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Bringing Bridges Back from the Brink

America's infrastructure is vast. And much of it is past its prime. 

Of the roughly 600,000 bridges in the U.S., approximately %40 are over 50 years old. And while there's much talk by politician about the need to inject more money and effort into building new bridges and replacing old ones, the approach has been piecemeal to date and the sheer volume of work required is overwhelming. 

Luckily, in many cases, full replacement isn't necessary and steel bridges can see their lives extended through rehabilitation of certain ares or components. Here, I'll present some considerations and advice on rehabilitation steel bridges to bring them back to full strength and keep them that way for as long as possible. 

Cast or Band Aid?

Rehabilitation becomes necessary when even our best efforts of maintenance and preservation are not enough to win the battle against nature, or it may become required simply due to increased weight and traffic volume over time. When considering rehabilitation, the first question to ask is if this will be a long-term rehab or a temporary solution until replacement is possible. Knowing what your expectations are for a bridge will keep you from taking unnecessary steps and incurring additional expenses or minimizing the risk of having to implement a series of Band-aid solutions. This requires an evaluation of not just the bridge in question, but also the remainder of the system using the bridge. If a replacement is inevitable for other reasons in 15 to 20 years, then the scope for the rehab project should be adjusted accordingly. Similarly, if the desired timeline for additional bridge life is 40 to 50 years or even beyond (100?) do the best with what is known, but keep in mind that technology and material science will be advancing during the upcoming decades.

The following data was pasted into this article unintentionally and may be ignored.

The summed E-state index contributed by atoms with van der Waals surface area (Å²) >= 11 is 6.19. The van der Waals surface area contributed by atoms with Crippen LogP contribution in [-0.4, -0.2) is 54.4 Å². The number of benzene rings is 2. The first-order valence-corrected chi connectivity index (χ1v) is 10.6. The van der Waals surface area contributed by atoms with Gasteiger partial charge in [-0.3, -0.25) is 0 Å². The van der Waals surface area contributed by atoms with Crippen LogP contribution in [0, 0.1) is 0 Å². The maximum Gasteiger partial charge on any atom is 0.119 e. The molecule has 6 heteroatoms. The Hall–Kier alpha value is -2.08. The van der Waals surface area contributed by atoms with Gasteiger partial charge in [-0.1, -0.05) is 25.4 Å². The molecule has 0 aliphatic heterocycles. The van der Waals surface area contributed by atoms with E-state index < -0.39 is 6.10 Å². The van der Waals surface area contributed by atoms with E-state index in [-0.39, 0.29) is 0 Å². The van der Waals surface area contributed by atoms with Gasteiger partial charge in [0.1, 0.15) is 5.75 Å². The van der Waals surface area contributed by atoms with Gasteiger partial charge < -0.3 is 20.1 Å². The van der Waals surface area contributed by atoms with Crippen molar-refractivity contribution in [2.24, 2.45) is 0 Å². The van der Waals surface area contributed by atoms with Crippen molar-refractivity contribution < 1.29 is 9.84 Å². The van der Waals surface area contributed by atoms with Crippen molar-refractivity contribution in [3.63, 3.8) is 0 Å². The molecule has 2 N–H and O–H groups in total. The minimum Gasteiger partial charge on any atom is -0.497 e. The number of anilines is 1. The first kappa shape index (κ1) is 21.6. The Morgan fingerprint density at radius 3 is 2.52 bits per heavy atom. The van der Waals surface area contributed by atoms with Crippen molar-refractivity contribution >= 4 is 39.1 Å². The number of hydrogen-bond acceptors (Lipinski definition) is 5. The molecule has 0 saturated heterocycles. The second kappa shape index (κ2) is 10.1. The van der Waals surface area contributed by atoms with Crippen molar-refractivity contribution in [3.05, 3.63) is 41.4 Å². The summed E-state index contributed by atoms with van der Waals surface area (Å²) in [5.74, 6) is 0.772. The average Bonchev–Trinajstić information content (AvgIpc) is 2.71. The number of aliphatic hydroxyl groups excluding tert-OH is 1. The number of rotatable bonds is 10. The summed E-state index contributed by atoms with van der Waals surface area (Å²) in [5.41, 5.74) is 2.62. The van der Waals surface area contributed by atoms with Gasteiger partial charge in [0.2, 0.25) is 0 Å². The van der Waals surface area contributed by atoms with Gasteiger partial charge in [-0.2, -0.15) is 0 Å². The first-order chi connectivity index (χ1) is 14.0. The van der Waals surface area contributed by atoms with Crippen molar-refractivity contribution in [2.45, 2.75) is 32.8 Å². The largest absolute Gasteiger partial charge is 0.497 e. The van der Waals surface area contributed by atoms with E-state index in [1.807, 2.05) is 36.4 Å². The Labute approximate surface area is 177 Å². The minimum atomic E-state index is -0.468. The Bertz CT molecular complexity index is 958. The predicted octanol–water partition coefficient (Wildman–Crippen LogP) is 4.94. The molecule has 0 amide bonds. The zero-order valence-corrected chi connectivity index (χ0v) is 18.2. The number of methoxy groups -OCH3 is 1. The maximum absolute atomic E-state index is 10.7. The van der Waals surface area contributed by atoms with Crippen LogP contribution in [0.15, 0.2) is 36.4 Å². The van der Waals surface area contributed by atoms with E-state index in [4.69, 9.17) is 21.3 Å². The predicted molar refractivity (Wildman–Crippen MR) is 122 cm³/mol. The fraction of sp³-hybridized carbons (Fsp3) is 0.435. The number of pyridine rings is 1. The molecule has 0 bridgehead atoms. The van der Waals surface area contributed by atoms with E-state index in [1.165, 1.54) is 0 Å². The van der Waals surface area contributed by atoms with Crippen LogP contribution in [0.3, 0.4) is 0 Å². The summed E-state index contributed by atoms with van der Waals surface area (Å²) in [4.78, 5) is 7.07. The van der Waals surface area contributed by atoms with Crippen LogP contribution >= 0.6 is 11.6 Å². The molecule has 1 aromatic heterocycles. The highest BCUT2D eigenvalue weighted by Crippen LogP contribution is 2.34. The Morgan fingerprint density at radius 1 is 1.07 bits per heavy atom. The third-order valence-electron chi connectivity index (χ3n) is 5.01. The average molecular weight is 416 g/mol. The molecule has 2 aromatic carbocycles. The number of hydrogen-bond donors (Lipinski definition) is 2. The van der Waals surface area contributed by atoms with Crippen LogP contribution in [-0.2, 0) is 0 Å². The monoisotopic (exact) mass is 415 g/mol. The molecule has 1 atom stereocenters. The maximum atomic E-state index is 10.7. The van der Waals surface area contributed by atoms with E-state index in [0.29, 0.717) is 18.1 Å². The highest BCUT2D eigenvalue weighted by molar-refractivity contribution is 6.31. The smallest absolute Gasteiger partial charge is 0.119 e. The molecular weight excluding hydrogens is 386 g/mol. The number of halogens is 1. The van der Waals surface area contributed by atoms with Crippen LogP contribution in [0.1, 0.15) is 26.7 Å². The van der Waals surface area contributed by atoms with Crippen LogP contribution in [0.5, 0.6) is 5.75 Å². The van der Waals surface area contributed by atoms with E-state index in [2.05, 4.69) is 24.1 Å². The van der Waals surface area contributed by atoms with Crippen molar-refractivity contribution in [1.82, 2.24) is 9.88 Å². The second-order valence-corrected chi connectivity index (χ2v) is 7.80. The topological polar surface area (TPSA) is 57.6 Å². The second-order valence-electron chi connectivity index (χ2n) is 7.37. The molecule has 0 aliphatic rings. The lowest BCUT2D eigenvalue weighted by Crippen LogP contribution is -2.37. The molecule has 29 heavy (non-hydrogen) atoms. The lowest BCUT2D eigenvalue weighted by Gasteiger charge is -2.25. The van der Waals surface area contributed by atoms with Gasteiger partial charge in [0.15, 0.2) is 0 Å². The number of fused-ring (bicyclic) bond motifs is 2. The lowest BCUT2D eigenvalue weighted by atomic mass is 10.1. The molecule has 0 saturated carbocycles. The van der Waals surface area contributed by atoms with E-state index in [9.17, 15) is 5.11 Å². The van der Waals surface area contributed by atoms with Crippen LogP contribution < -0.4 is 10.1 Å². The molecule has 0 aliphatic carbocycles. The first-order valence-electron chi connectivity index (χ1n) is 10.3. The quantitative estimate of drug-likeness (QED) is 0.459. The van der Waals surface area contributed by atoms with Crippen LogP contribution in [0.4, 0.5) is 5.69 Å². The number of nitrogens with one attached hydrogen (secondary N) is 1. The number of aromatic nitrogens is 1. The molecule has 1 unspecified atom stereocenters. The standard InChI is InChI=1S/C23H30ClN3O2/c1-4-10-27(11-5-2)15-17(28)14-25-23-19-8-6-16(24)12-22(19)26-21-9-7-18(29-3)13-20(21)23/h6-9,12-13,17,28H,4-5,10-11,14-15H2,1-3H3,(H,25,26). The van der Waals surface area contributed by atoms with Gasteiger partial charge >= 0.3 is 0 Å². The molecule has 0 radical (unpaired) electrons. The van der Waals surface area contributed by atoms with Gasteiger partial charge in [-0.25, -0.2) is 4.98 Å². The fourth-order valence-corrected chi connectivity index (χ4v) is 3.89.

Rehabilitations often arise due to low load ratings, but sometimes there are also deterioration issues that don’t show up in a rating because they are not in the direct load-carrying path. This shouldn’t minimize the need to address these items, and it’s often best to take care of these serviceability-related issues before they lead to a strength-related problem, and to include them in the rehab scope of work.

This article was written by Dan McCaffrey, PE, and first appeared in Modern Steel Construction magazine. Find the full article here: